Collagen is one of the most useful biomaterials and widely applied in functional food and cosmetics. However, some consumers have paid close attention to the safety of mammalian collagens because of the outbreaks of bovine spongiform encephalopathy (BSE), foot-and-mouth disease (FMD), and other prion diseases. Therefore, there is a strong demand for developing alternative sources of collagen, with one promising source being from the process by-products of commercial fisheries. In this report, acid-soluble collagen (ASC-SB) and pepsin-soluble collagen (PSC-SB) from swim bladders of miiuy croaker (Miichthys miiuy) were isolated with yields of 1.33 ± 0.11% and 8.37 ± 0.24% of dry swim bladder weight. Glycine was the major amino acid present, with a content of 320.5 (ASC-SB) and 333.6 residues/1000 residues (PSC-SB). ASC-SB and PSC-SB had much lower denaturation temperatures compared to mammalian collagen, a consequence of low imino acid contents (196.7 and 199.5 residues/1000 residues for ASC-SB and PSC-SB, respectively). The data of amino acid composition, SDS-PAGE pattern, UV and FTIR spectra confirmed that ASC-SB and PSC-SB were mainly composed of type I collagen. FTIR spectra data indicated there were more hydrogen bonding and intermolecular crosslinks in ASC-SB. These collagens showed high solubility in the acidic pH ranges and low NaCl concentrations (less than 2%). The Zeta potential values of ASC-SB and PSC-SB were 6.74 and 6.85, respectively. ASC-SB and PSC-SB presented irregular, dense, sheet-like films linked by random-coiled filaments under scanning electron microscopy. In addition, ASC-SB and PSC-SB could scavenge DPPH radical, hydroxyl radical, superoxide anion radical, and ABTS radical in a dose-dependent manner. Overall, the results indicate that collagens from the swim bladders of miiuy croaker are a viable substitute for mammalian collagen, with potential functional food and cosmeceutical applications. Full article
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Open AccessReview Investigation of the Anti-Prostate Cancer Properties of Marine-Derived Compounds
Mar. Drugs 2018, 16(5), 160; https://doi.org/10.3390/md16050160
Received: 8 April 2018 / Revised: 30 April 2018 / Accepted: 9 May 2018 / Published: 12 May 2018
Cited by 2 | PDF Full-text (10580 KB) | HTML Full-text | XML Full-text
Abstract
This review focuses on marine compounds with anti-prostate cancer properties. Marine species are unique and have great potential for the discovery of anticancer drugs. Marine sources are taxonomically diverse and include bacteria, cyanobacteria, fungi, algae, and mangroves. Marine-derived compounds, including nucleotides, amides, quinones,
[...] Read more.
This review focuses on marine compounds with anti-prostate cancer properties. Marine species are unique and have great potential for the discovery of anticancer drugs. Marine sources are taxonomically diverse and include bacteria, cyanobacteria, fungi, algae, and mangroves. Marine-derived compounds, including nucleotides, amides, quinones, polyethers, and peptides are biologically active compounds isolated from marine organisms such as sponges, ascidians, gorgonians, soft corals, and bryozoans, including those mentioned above. Several compound classes such as macrolides and alkaloids include drugs with anti-cancer mechanisms, such as antioxidants, anti-angiogenics, antiproliferatives, and apoptosis-inducing drugs. Despite the diversity of marine species, most marine-derived bioactive compounds have not yet been evaluated. Our objective is to explore marine compounds to identify new treatment strategies for prostate cancer. This review discusses chemically and pharmacologically diverse marine natural compounds and their sources in the context of prostate cancer drug treatment. Full article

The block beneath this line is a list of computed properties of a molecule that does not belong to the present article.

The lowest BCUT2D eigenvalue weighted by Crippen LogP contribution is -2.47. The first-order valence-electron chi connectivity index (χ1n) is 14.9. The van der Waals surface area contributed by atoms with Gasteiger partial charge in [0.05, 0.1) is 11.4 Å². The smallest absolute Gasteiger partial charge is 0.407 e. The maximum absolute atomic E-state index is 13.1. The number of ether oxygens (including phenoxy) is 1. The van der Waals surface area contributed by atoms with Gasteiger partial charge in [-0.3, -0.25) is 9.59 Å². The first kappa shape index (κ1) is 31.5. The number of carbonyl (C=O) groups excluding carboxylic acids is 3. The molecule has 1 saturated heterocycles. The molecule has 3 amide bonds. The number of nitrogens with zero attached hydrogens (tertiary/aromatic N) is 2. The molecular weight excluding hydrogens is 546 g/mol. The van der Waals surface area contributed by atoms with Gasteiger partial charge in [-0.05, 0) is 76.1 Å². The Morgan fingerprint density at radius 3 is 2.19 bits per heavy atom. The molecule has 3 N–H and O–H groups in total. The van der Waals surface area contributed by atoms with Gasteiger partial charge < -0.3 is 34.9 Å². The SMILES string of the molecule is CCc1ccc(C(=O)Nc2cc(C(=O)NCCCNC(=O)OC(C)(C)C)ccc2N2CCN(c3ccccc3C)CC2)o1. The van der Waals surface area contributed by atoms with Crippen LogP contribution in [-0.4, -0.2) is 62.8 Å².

(This article belongs to the collection Marine Compounds and Cancer) Printed Edition available
Open AccessReview Diterpenes from the Marine Algae of the Genus Dictyota
Mar. Drugs 2018, 16(5), 159; https://doi.org/10.3390/md16050159
Received: 23 April 2018 / Revised: 2 May 2018 / Accepted: 7 May 2018 / Published: 11 May 2018
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Abstract
Species of the brown algae of the genus Dictyota are rich sources of bioactive secondary metabolites with diverse structural features. Excellent progress has been made in the discovery of diterpenes possessing broad chemical defensive activities from this genus. Most of these diterpenes exhibit
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Species of the brown algae of the genus Dictyota are rich sources of bioactive secondary metabolites with diverse structural features. Excellent progress has been made in the discovery of diterpenes possessing broad chemical defensive activities from this genus. Most of these diterpenes exhibit significant biological activities, such as antiviral, cytotoxic and chemical defensive activities. In the present review, we summarized diterpenes isolated from the brown algae of the genus. Full article
(This article belongs to the Special Issue Seaweeds and Their Biological Actions)
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Open AccessArticle High-Level Expression of a Thermally Stable Alginate Lyase Using Pichia pastoris, Characterization and Application in Producing Brown Alginate Oligosaccharide
Mar. Drugs 2018, 16(5), 158; https://doi.org/10.3390/md16050158